I, YHWH, [am] your God who has brought you out from the land of Egypt, from a house of servants.

It is also not true that Jude 1:6 say that Jesus is the one who keeps disobedient angels in chains of darkness as 2 Peter 2:4 shows that it is God, not Jesus, who keeps these disobedient angels restrained.

2 Peter 2 :4 ASV

For if God spared not angels when they sinned, but cast them down to hell, and committed them to pits of darkness, to be reserved unto judgment;

In addition, the fulfillment of Psalm 110:1 as shown in Acts 2:33:36 shows us that Jesus is not YHWH/Yahweh/Jehovah/the LORD. Jesus is the one that Jehovah made lord and Christ.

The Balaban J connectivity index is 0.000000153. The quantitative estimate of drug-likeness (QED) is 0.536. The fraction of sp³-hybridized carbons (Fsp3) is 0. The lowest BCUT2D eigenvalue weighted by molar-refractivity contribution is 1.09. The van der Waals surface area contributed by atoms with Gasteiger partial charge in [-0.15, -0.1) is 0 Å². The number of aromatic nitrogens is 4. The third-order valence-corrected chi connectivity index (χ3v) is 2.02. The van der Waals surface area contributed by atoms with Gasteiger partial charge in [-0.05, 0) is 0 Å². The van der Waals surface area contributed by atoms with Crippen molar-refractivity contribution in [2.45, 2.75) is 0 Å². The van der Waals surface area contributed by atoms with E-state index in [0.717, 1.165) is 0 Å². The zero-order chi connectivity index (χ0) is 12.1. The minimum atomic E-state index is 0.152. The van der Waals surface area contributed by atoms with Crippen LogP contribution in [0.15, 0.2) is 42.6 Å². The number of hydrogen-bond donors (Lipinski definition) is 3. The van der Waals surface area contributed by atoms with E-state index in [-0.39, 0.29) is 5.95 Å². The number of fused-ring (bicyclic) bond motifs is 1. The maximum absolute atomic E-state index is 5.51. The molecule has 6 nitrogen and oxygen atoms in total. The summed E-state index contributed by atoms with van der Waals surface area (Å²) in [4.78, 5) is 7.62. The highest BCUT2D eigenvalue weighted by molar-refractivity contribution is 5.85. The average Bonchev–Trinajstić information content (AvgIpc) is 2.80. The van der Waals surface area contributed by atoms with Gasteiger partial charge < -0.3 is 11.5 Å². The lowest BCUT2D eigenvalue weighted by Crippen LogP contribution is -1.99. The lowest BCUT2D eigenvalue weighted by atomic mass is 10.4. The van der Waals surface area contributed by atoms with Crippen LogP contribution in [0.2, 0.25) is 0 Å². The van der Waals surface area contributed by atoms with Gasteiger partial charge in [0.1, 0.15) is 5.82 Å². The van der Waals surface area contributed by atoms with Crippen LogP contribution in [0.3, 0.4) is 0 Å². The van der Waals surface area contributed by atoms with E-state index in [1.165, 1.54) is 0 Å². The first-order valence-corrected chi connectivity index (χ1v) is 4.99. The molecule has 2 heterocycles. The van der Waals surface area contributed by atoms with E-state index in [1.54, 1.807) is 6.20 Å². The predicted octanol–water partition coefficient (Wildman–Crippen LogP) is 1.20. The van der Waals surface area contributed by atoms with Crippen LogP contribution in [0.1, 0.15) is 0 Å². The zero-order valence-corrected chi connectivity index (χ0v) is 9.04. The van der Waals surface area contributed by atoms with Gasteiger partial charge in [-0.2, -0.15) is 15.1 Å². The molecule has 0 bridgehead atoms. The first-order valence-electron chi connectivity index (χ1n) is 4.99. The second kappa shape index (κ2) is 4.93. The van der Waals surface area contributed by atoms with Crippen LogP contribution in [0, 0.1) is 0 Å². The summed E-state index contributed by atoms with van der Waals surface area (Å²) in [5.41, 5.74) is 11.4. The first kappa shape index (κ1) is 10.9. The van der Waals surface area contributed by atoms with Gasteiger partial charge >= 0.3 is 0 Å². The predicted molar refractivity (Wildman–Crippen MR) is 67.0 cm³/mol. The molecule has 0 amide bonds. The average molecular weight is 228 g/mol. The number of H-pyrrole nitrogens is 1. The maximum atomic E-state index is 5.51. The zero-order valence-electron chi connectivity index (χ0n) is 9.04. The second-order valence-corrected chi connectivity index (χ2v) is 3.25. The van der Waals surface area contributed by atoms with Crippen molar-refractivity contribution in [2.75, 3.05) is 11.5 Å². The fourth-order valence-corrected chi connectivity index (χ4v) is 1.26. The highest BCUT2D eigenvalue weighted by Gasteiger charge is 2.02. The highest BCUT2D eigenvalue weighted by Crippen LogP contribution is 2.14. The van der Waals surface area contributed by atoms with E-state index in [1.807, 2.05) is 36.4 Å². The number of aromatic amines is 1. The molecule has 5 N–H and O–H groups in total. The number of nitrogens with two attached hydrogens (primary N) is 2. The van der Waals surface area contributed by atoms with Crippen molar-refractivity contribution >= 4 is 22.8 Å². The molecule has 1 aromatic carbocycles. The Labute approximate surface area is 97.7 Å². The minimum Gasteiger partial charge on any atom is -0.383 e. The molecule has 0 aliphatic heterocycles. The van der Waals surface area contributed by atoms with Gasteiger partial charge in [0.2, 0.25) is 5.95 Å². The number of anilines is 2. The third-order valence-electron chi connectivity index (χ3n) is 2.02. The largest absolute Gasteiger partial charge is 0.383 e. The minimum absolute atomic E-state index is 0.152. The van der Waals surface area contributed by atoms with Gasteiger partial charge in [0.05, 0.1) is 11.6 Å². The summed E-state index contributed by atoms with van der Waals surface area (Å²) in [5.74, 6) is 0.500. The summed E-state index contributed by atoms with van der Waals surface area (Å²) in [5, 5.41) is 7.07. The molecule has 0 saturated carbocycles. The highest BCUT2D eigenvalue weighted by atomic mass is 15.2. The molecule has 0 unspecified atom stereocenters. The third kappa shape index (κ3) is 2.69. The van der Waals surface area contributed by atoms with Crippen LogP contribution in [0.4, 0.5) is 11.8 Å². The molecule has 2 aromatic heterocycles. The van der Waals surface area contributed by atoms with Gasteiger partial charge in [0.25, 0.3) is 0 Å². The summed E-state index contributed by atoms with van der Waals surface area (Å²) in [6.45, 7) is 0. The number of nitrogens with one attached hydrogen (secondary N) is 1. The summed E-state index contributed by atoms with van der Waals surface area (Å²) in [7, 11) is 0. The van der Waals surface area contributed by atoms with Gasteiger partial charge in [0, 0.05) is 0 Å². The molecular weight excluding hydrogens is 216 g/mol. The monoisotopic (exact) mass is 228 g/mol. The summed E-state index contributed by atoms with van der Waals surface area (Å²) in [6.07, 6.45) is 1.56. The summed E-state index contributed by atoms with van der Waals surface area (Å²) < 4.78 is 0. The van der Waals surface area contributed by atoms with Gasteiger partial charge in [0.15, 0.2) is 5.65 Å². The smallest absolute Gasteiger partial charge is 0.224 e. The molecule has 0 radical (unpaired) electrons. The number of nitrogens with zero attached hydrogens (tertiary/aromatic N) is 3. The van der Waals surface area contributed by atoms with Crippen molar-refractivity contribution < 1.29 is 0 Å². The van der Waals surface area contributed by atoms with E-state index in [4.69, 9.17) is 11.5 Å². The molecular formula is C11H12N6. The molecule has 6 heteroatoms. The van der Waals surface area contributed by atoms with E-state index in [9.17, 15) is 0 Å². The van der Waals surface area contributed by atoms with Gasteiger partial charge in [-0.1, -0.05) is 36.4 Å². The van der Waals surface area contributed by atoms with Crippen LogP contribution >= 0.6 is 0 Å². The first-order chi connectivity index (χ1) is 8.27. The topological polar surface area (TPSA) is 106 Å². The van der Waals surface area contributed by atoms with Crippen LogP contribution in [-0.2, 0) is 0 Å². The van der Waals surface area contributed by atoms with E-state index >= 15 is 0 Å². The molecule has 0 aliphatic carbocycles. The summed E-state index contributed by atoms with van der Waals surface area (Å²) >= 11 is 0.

Some use the blurred distinction between the Father and Jesus (this was caused by the replacement of God's name with Lord) who are both called Lord to say that "the Lord" in Jude 1:5 refers to Jesus.

If we examine how Jesus became lord we find.

In Matthew 22: 44-45, Jesus asked the Pharisees "If then David calls him Lord, how is he his son?” and quoted Psalm 110:1

Psalm 110:1 JPS Tanakh

A Psalm of David. The LORD saith unto my lord: 'Sit thou at My right hand, Until I make thine enemies thy footstool.

Psalm 110:1 YLT

A Psalm of David. The affirmation of Jehovah to my Lord: 'Sit at My right hand, Till I make thine enemies thy footstool.'

The 1st LORD (the LORD) in Psalm 110:1 is Jehovah/Yahweh/YHWH.

The second lord is translated from the Hebrew word adoni as Biblehub shows it. to my Lord: לַֽאדֹנִ֗י (la·ḏō·nî) Preposition-l | Noun - masculine singular construct | first person common singular Strong's 113: Sovereign, controller